By Jeffrey Van CampProvided by
This is technically a guide to the best Kindle Fire apps, but really, it's a guide to our favorite apps on Amazon's Appstore for Android. Most of these apps are available on Android smartphones and tablets as well, but not all of them. The Kindle Fire is quickly becoming the hottest device outside of the iPad and at $200, it's the first one that almost anyone can afford, if they save up.
Below are our favorite apps and games for the Kindle Fire.
Audible for Android
Publisher: AmazonCategory: Books & ComicsPrice: Free (You need an Audible subscription)
Description: Audiobooks have been available on Kindle before, but using Audible on an Android device is much more satisfying. The interface the Kindle Fire mimics is the same as the interface on the Android Market, but if you like audio, Audible is the best store for purchasing audiobooks, as they're available in a number of places and formats now. The Audible app lets you download any of the books you've previously purchased for local use on your Kindle Fire. The only catch with Audible is that you really have to sign up for a monthly plan for it to be affordable. Plans run about $15 and come with one free book each month.
Publisher: HuluPlatform: Kindle FireCategory: EntertainmentPrice: Free (You need a Hulu Plus subscription)
Description: Hulu has been trying its best to mimic the Netflix model and have its app everywhere, but it hasn't kept up well, which is why we were pleasantly surprised to see it appear on not only the Nook Tablet, but now the Kindle Fire as well. If you have a Hulu Plus subscription, you can watch all of your TV shows and movies on your Fire wherever you have a Wi-Fi connection. Fans will be happy to know that a few new shows, like Community, are now available on TVs and portable devices now too, so you may not get that annoying message saying that your Hulu Plus subscription isn't so Plus after all. Netflix is available as well.
Where's My Water?
Publisher: DisneyPlatform: Android, Kindle FireCategory: GamesPrice: $1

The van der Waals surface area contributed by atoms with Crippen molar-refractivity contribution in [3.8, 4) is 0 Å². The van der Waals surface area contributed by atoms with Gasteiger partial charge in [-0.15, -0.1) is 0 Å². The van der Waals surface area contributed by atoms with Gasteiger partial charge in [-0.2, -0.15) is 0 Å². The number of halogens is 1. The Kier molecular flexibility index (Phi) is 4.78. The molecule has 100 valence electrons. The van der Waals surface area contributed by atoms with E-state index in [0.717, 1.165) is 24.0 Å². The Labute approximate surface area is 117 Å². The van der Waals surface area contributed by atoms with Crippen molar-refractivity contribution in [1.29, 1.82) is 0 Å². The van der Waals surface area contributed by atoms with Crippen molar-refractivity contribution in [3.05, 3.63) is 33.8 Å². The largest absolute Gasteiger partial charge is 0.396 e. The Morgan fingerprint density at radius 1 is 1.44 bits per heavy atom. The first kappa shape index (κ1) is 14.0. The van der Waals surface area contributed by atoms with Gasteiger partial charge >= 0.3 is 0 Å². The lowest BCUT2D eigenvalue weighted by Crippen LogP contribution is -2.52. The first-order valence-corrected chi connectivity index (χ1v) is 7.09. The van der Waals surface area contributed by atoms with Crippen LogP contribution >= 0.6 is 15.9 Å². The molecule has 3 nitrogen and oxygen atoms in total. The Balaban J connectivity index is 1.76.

Description: One of the strong points of Amazon's Appstore is that it has attracted some great games. Disney's Where's My Water is a physics-based puzzler where you have to dig a path for water so that it will run into a drain and give Swampy the Alligator a bath. It sounds silly, but it can be pretty damn hard, especially if you want to collect the three rubber duckies along the way and avoid the purple acid. This game follows in the flight path of Angry Birds with unlimited retries and no time limits. We love it. If you want Angry Birds, it's, of course, also available.
Plants vs. Zombies
Publisher: PopCap GamesPlatform: Android, Kindle Fire (special Kindle Fire edition)Category: GamesPrice: $3
Description: Plants vs. Zombies has been around for a while, but if you want to play it (or any other PopCap game) on Android, you'll need the Amazon Appstore. We like the enhanced Kindle Fire edition, which has enough screen real estate to really have a full game grid. If you haven't played before, Plants vs. Zombies is a kind of tower defense game. Zombies slowly walk across your yard and it's up to you to place the right plants to shoot them down. Yep, after the zombie apocalypse, plants become a lot more aggressive. The game has a great pace and introduces new elements every level. Check it out.
Allrecipes.com Dinner Spinner
Publisher: Allrecipes.comPlatform: Android, Kindle FireCategory: CookingPrice: Free